Curiosity drives science

We love Akpan’s response when we asked him why he believes science and microbiology is important for children to learn. “Curiosity drives science. Children are the most curious beings I know. They question virtually everything. It is very important for children to invest their curiosity in learning science because science has the ability to provoke them into critical thinking so they can solve problems around them, develop new skills and provide solutions to challenges they see in today's world. Microbiology is not to be left out. Children need to be taught microbiology. Microbes are everywhere; they live with us. Their impacts on our everyday lives cannot be emphasized enough yet people know little about microbes. There are a lot of misconceptions about what microbes are. Here is where children come in. Catching children young and making sure they're microbe-literates would in turn create a microbe-literate society. A microbe-literate society would create a positive impact on not only the health and well being of man and other biological organisms but on the safety and preservation of our planet earth. By teaching children microbiology, we are cultivating the next person who will find a cure to disease and make our lives even better.”

So how cool is Akpan and the Kids Science Club?! Real quick, especially to the daily users of microscopes: imagine learning science without a microscope! For many of us, that’s one of the first things we learned to use in school. Akpan is creating opportunities for students to see and manipulate, with their own eyes and hands, a completely new world they never knew existed. He and the Kids Club are cultivating the next generation of scientists, “the next person who will find a cure to disease” as Akpan said. How aspirational! One reason (of the many) Akpan’s dream is so special is because of the huge effects it’s making on a national level. In sub-Saharan Africa (SSA), most countries have underinvested in pathology services, despite having the highest age-standardized breast cancer mortality rate in the world.(1) Let’s say one student falls in love with science and pathology because of Akpan’s dream. That’s one more pathologist to add to a region desperately experiencing pathology scarcity. In fact, there are fewer than one pathologist per 500,000 people in SSA compared to one pathologist per 15,000 to 20,000 people in the United States and United Kingdom.(2) Think what a difference just one additional pathologist would make, how many lives would be saved! Akpan and the Kids Science Club could very well be moving the needle toward better cancer diagnosis in Nigeria.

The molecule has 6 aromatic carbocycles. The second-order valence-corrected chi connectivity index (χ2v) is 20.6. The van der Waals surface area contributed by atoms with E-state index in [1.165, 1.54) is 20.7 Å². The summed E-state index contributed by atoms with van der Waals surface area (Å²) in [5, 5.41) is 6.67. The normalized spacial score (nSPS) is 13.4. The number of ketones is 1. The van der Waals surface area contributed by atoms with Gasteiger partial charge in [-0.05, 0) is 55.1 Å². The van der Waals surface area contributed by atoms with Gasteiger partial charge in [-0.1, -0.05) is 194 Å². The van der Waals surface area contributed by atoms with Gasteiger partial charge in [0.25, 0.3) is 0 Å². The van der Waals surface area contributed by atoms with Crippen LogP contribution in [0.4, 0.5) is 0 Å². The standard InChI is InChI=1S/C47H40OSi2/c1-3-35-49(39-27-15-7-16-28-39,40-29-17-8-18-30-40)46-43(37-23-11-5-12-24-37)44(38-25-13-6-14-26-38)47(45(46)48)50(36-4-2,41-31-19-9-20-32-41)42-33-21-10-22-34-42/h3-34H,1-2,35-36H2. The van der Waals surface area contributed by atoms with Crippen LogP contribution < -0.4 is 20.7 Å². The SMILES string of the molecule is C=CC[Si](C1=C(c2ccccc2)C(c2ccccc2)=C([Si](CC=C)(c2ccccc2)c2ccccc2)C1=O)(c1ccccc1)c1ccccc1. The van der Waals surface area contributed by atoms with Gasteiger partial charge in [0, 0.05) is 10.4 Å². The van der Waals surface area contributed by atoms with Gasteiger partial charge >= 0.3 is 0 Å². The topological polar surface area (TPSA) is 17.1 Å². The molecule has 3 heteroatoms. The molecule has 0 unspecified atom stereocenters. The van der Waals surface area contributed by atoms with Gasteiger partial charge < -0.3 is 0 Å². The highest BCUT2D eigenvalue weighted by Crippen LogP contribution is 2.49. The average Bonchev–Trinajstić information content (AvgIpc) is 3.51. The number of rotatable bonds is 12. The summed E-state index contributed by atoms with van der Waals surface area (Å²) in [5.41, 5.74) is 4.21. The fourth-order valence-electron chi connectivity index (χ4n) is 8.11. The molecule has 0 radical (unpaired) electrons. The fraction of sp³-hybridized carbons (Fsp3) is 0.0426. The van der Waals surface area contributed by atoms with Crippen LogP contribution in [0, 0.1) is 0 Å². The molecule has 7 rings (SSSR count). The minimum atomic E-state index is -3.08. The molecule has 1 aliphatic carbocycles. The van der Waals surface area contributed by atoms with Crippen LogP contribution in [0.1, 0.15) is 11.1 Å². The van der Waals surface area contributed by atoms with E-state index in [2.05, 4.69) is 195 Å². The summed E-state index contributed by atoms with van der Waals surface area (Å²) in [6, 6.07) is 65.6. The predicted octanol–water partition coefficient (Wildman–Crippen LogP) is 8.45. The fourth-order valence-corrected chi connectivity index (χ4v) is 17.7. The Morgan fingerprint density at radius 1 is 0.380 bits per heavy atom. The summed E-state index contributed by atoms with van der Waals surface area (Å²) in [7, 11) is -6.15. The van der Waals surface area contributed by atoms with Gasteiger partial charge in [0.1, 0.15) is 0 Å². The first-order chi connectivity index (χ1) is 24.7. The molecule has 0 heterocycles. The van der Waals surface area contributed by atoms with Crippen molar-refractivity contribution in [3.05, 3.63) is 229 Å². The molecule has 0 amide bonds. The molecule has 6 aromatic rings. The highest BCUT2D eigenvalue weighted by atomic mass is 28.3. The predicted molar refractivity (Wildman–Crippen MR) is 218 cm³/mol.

We are definitely going to stay up to date on the Kids Science Club and X-WOW and we’ll tweet out anything new we learn. To find out more about Akpan and the X-WOW Kids Science Club, visit the X-WOW website at To donate microscopes, science books, drawing books or microbiology-related gifts, contact X-WOW using the contact form on the website at or email For more information about the Retired Back to Shine program, visit

Instapath was founded in 2017 by the same engineers and scientists who developed the original prototypes. Our vision is to enable patients to immediately know their cancer diagnosis instead of waiting days or weeks for the results. Instapath builds microscopy platforms to improve patient care in the form of faster turnaround times and prevention of high risk and costly repeat biopsy procedures. Further, our goal is to provide users with a seamless, modernized digital pathology workflow with tools to complete all pathology evaluations needed to provide the most precise and efficient diagnoses for patients.

To learn more about us, visit or email

References 1. DOI: 10.1200/JGO.19.00138 Journal of Global Oncology , no. 5 (December 01, 2019) 1-

9. Published online September 03, 2019.

2. Adesina A, Chumba D, Nelson AM, et al. Improvement of pathology in sub-Saharan

Africa Lancet Oncol 14:e152–e157,2013.